The story seems simple at first… Boy meets girl. Boy and girl fall in love. Girl is married so they conspire to kill her husband, already done in noir films such as “Double Indemnity” and “The Postman Always Rings Twice.” Only this film cannot be reduced to such over-simplistic summations. First of all, the boy is a man, a rather incompetent man we quickly discover from the opening scenes, where we find him searching for clients from the gutter as an attorney ‘with not too much smarts’ one character states. He may be blundering, but his character’s appearance is all masculine, as in the very opening scene when Ned, half-naked, standing in the window gazing out upon a raging fire in the distance, exudes a virility that is clearly undeniable. His physique comes into play throughout the film as we often see Ned without his clothes and covered in sweat. Even when he sits in his office or at the diner across from the courthouse, his slightly balding head covered in sweat and his protruding mustache take on a phallic presence of masculinity we come to expect later on when he and Natty interact in a most obligatory fashion.

To say that “Body Heat” exudes sensuality is to overstate the obvious. Using flowing camera moves and nice continuity with Carol Littleton’s editing, along with John Barry’s moving sexy musical throngs, we are swept up into a fast moving film noir whose genre was thought to be extinct at the time this film was shot. Now in this nicely packaged DVD, we can appreciate another director’s debut with this medium (similar to John Huston) to make a name not just for his own artistic ability but to establish this genre as one filled with legitimacy. The principle cast members (William Hurt, Kathleen Turner and Ted Danson – Richard Crenna unfortunately passed away in 2003) have all returned to not only reveal with incredible detail their feelings about making the film, but also give us those juicy stories about how they coped with making this classic Hollywood tribute to film noir.

“Lawrence Kasden did not rip off any film noir [style of filmmaking]. He created a film noir [world of his own]. One we can appreciate.” Ted Danson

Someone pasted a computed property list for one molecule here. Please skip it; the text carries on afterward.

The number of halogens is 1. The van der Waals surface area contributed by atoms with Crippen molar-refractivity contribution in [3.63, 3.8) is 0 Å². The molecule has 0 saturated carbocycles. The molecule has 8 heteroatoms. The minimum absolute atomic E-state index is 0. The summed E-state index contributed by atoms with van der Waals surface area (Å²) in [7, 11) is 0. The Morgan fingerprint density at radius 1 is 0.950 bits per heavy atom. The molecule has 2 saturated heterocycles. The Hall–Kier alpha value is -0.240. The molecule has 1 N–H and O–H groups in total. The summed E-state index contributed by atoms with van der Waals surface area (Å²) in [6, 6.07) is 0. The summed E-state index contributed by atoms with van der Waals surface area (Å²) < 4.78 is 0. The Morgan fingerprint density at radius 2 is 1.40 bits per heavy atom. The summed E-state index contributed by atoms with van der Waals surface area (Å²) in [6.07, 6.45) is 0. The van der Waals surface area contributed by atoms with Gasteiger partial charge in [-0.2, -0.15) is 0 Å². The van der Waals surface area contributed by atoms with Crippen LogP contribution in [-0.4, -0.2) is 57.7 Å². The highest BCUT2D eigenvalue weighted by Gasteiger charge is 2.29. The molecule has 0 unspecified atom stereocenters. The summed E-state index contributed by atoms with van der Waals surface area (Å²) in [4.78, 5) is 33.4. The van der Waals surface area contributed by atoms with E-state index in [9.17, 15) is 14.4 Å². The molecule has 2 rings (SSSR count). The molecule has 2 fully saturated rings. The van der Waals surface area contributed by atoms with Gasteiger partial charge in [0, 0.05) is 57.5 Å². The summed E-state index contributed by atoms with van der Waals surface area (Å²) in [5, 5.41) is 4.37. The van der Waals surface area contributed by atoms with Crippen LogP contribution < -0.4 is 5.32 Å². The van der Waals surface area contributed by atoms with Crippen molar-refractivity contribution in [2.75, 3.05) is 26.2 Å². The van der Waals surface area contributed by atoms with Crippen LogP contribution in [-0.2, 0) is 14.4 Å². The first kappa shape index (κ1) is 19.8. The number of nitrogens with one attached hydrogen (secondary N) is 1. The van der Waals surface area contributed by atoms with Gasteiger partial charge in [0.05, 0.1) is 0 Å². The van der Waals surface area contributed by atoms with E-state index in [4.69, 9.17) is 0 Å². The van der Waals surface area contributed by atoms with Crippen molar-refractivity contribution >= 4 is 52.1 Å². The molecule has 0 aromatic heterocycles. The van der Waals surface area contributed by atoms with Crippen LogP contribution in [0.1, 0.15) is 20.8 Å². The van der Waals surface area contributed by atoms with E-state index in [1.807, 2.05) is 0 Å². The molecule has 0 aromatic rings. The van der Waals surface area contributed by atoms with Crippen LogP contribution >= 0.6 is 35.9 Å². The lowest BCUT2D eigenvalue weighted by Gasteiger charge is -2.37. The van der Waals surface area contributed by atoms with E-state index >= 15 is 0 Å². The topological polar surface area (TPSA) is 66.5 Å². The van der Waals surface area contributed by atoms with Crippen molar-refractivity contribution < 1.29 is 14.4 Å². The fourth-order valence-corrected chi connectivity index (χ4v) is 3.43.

If you are a fan of film noir, or even if you are a fan of great acting (aka, Hollywood style), I would encourage you to watch this film, then enjoy the special features section and be prepared for a few eye openers. Highly recommended. A Special Edition DVD worthy of any collection.

oscar jubis
12-10-2006, 09:21 PM
Kasdan never made another movie so well-liked by filmgoers. Grand Canyon included. I remember I enjoyed Body Heat but, after 25 years, nothing more detailed than that. I wonder what I'd think of it now. I wouldn't make the mistake of expecting it to be as good as my favorite 40s and 50s noirs. Is it set in the present (early 80s)? I don't even remember that.

You write well, cinemabon, and have a knack for selecting the most interesting or important details of a given film's production history.

12-10-2006, 10:58 PM
Kasdan made the setting contemporary (i.e. early 1980's), yet the timelessness of those images could fit anywhere... Natty's clinging white dress when she first appears that seemed to reveal more of her feminine allure than conceal it... the wind chimes whose clanging rhythms portend the clash of breaking glass at the entrance and the rush of sexual energy to follow... the pounding orchestral strings that seemed to push the wheels of the red corvette onward as palm trees drift past... everyone with shiny faces from being over heated all the time... and that sultry voice of Turner, whose response to Ned's "I can dab that spill off" will resound with eager young teenage men until their death: "You don't want to lick it?"